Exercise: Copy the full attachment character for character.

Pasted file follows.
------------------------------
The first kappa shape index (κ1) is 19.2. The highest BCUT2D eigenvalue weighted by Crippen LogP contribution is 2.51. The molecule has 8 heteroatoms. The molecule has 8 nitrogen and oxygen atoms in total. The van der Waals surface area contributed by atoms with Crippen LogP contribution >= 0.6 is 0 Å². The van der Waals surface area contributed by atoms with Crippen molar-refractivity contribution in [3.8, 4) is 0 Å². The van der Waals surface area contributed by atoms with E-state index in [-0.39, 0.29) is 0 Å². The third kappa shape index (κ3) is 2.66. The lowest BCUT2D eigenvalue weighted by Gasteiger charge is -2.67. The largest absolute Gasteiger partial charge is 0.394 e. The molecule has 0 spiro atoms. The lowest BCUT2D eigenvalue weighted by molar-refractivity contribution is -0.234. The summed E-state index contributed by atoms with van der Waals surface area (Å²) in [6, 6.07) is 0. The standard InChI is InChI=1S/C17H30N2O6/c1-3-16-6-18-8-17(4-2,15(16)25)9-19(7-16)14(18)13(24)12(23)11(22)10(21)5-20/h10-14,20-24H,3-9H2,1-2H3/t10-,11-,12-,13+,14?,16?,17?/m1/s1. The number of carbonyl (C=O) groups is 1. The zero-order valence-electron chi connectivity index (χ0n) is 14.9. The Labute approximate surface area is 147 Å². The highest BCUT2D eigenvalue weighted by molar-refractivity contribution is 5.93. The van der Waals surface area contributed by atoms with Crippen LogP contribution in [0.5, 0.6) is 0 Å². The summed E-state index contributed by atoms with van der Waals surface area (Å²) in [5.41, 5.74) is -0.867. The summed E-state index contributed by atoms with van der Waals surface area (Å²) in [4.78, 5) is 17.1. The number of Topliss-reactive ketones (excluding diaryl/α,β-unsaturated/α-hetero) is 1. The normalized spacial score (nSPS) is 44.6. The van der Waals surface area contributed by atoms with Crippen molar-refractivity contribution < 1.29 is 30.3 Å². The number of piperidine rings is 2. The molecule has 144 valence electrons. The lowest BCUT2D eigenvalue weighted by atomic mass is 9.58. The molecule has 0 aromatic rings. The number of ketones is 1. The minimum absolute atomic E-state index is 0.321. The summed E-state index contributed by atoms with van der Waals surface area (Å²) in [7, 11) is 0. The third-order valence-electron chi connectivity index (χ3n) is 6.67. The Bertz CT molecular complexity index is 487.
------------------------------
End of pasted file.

The first kappa shape index (κ1) is 19.2. The highest BCUT2D eigenvalue weighted by Crippen LogP contribution is 2.51. The molecule has 8 heteroatoms. The molecule has 8 nitrogen and oxygen atoms in total. The van der Waals surface area contributed by atoms with Crippen LogP contribution >= 0.6 is 0 Å². The van der Waals surface area contributed by atoms with Crippen molar-refractivity contribution in [3.8, 4) is 0 Å². The van der Waals surface area contributed by atoms with E-state index in [-0.39, 0.29) is 0 Å². The third kappa shape index (κ3) is 2.66. The lowest BCUT2D eigenvalue weighted by Gasteiger charge is -2.67. The largest absolute Gasteiger partial charge is 0.394 e. The molecule has 0 spiro atoms. The lowest BCUT2D eigenvalue weighted by molar-refractivity contribution is -0.234. The summed E-state index contributed by atoms with van der Waals surface area (Å²) in [6, 6.07) is 0. The standard InChI is InChI=1S/C17H30N2O6/c1-3-16-6-18-8-17(4-2,15(16)25)9-19(7-16)14(18)13(24)12(23)11(22)10(21)5-20/h10-14,20-24H,3-9H2,1-2H3/t10-,11-,12-,13+,14?,16?,17?/m1/s1. The number of carbonyl (C=O) groups is 1. The zero-order valence-electron chi connectivity index (χ0n) is 14.9. The Labute approximate surface area is 147 Å². The highest BCUT2D eigenvalue weighted by molar-refractivity contribution is 5.93. The van der Waals surface area contributed by atoms with Crippen LogP contribution in [0.5, 0.6) is 0 Å². The summed E-state index contributed by atoms with van der Waals surface area (Å²) in [5.41, 5.74) is -0.867. The summed E-state index contributed by atoms with van der Waals surface area (Å²) in [4.78, 5) is 17.1. The number of Topliss-reactive ketones (excluding diaryl/α,β-unsaturated/α-hetero) is 1. The normalized spacial score (nSPS) is 44.6. The van der Waals surface area contributed by atoms with Crippen molar-refractivity contribution < 1.29 is 30.3 Å². The number of piperidine rings is 2. The molecule has 144 valence electrons. The lowest BCUT2D eigenvalue weighted by atomic mass is 9.58. The molecule has 0 aromatic rings. The number of ketones is 1. The minimum absolute atomic E-state index is 0.321. The summed E-state index contributed by atoms with van der Waals surface area (Å²) in [7, 11) is 0. The third-order valence-electron chi connectivity index (χ3n) is 6.67. The Bertz CT molecular complexity index is 487.